Tell your doctor or pharmacist as soon as possible if you do not feel well while you are using Kyleena.

All medicines can have side effects. Sometimes they are serious, most of the time they are not. You may need medical attention if you get some of the side effects.

Do not be alarmed by the following lists of side effects. You may not experience any of them.

Ask your doctor or pharmacist to answer any questions you may have.

During placement or removal of Kyleena, the following side effects have been reported: pain, bleeding, dizziness and fainting.

Side effects are most common during the first months after the system is placed and decrease as time goes on. It is normal to experience changes in menstrual patterns during the use of Kyleena. The changes may include spotting, shorter or longer menstrual periods, irregular bleeding, prolonged periods of no bleeding at all, heavy flow and menstrual pain.

Tell your doctor or pharmacist if you notice any of the following, particularly if they worry you:

  • headache
  • abdominal/pelvic pain
  • acne, oily skin
  • bleeding changes including increased or decreased menstrual bleeding, spotting, infrequent or light periods, absence of bleeding
  • itching, redness and/or swelling of the vagina
  • depressed mood/depression
  • migraine
  • nausea
  • hair loss or excessive hairiness
  • vaginal infections and discharge
  • menstrual pain
  • breast pain or discomfort
  • expulsion of the IUS

This list above includes the more common side effects of your medicine.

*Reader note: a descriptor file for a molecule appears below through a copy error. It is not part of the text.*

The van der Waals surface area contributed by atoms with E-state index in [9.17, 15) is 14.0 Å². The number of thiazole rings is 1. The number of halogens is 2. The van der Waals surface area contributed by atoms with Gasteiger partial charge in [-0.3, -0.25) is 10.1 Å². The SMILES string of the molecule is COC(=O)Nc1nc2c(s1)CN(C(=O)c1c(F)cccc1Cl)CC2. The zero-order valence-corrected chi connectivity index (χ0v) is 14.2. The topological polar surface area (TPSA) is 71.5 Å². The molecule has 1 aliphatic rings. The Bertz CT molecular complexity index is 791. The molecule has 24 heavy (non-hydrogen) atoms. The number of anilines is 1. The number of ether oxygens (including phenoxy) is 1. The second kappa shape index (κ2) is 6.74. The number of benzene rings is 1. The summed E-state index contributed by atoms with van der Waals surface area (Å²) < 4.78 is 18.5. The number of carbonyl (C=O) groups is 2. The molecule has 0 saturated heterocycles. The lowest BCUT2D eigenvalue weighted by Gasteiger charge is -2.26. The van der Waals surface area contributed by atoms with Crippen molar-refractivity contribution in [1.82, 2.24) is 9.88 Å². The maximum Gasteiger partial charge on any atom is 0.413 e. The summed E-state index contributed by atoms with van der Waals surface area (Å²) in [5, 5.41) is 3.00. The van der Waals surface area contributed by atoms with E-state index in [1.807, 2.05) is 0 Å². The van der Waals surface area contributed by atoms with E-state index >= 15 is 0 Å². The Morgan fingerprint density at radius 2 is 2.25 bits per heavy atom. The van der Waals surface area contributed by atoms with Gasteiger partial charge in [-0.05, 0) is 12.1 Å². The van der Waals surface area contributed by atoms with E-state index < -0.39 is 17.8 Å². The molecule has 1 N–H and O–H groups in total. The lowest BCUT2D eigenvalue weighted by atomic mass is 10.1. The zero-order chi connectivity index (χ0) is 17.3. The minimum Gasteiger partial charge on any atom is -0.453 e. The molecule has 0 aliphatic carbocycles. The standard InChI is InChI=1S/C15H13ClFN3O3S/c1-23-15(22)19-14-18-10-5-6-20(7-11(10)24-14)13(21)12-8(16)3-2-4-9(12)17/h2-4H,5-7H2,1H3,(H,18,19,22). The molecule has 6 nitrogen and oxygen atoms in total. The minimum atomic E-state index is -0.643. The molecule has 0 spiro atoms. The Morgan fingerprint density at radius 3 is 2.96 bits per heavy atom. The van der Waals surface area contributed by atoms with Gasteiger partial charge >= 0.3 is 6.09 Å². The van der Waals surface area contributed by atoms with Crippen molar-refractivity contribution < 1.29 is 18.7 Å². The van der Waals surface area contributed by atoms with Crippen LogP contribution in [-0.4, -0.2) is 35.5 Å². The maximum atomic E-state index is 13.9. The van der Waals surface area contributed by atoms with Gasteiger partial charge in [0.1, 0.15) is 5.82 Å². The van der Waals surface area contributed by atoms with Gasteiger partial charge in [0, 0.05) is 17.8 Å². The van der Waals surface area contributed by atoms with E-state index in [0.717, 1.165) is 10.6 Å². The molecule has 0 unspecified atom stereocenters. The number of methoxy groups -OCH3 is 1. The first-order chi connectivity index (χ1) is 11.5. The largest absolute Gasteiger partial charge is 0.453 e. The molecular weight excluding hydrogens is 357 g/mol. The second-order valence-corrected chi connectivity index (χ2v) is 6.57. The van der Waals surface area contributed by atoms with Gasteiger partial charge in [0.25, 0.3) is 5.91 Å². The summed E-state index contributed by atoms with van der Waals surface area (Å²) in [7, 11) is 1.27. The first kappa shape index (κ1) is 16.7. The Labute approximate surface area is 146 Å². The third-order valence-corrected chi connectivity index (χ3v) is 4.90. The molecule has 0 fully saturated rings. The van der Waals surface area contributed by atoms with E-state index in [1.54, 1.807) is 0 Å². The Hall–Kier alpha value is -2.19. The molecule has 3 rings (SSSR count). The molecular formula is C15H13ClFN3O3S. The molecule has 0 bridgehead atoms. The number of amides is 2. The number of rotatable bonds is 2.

If any of the following happen, tell your doctor immediately or go to Accident and Emergency at your nearest hospital:

  • signs of allergy such as rash, swelling of the face, lips, mouth, throat or other parts of the body, shortness of breath, wheezing or trouble breathing
  • excessive pain or bleeding, which may indicate perforation of the womb
  • fever, chills or generally feeling unwell

You may need urgent medical attention or hospitalisation if you experience the above side effects. These side effects are rare.

Cases of allergic reactions such as rash, hives and swelling have been reported with the use of IUSs.

Tell your doctor or pharmacist if you notice anything that is making you feel unwell.

Other side effects not listed above may also occur in some people.


Keep it where children cannot reach it. A locked cupboard at least one-and-a half metres above the ground is a good place to store medicines.

Store Kyleena in a cool dry place where the temperature stays below 30°C. Do not leave it in the car.

Do not store it or any other medicine in the bathroom, near a sink, or on a window-sill.

Do not open the package before giving it to the doctor.


What it looks like

Kyleena is a small, white coloured T-shaped plastic system. Two blue removal threads are attached to the lower end of the vertical arm. The vertical stem contains a silver ring located close to the horizontal arms, which is visible under ultrasound examination.

The T-shaped frame also contains barium sulfate so that it can be seen on X-rays.

Kyleena is contained within an insertion device and is provided in a sterile package for insertion by a doctor experienced in the insertion of IUSs.


Active ingredient:

  • Kyleena – 19.5 mg of levonorgestrel per IUS

Inactive ingredients:

  • dimethylsiloxane/methylviny lsiloxane cross linked elastomer
  • colloidal anhydrous silica
  • polyethylene
  • polypropylene
  • barium sulfate
  • pigment blue 15
  • silver


Made in Finland for:

Bayer Australia Ltd
ABN 22 000 138 714
875 Pacific Highway
Pymble NSW 2073

Australian Registration Number

Kyleena – AUST R 270517

Date of preparation

March 2021

See TGA website ( for latest Australian Consumer Medicine Information.

® Registered trademark of the Bayer Group, Germany

© Bayer Australia Ltd
All rights reserved.

Published by MIMS May 2021